Michael Rosenzweig, MD
Much like multiple myeloma, the treatment landscape of immunoglobulin light chain (AL) amyloidosis is rapidly expanding with novel systemic therapies, says Michael Rosenzweig, MD.
State of the Science Summit™ on Multiple Myeloma and Myeloproliferative Neoplasms, Rosenzweig, assistant professor in the Department of Hematology and Hematopoietic Cell Transplantation, City of Hope, discussed these emerging treatment options for patients with AL amyloidosis.
OncLive: Can you provide an overview of your lecture on new agents in AL amyloidosis?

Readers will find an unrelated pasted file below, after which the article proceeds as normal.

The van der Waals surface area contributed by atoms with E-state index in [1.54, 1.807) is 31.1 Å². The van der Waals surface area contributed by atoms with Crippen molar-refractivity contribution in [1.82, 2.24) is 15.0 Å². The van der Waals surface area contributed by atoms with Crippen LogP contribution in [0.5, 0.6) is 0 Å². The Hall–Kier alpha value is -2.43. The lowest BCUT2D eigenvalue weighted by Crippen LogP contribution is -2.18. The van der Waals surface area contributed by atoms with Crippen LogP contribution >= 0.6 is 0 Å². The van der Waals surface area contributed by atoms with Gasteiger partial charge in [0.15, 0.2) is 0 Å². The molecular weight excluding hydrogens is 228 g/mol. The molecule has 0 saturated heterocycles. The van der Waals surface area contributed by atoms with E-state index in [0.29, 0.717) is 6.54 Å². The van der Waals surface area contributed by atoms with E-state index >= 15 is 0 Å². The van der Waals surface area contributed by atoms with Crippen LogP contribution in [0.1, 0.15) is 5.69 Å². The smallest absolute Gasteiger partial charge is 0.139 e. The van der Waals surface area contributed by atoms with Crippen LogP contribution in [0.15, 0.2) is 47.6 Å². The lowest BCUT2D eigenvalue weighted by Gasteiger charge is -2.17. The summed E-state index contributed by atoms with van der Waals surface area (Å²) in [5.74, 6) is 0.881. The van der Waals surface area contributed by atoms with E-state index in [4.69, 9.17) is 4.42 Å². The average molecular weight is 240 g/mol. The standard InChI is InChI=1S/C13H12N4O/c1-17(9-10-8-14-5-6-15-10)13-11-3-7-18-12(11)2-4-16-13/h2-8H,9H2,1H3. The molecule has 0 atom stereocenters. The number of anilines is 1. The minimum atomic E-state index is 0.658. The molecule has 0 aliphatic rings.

The standard approach to treatment today targets the underlying small plasma cell clone that is responsible for the light chains that are producing amyloid and then depositing it in organs and tissues. The goal of treatment is to attack that plasma cell clone and eliminate it. New drugs and exciting developments that have happened recently go hand in hand with the progress that has been made for multiple myeloma. Daratumumab is an exciting new drug for relapsed myeloma moving up to the frontline setting. Likewise, for AL amyloidosis, it has been studied and found to be very effective.
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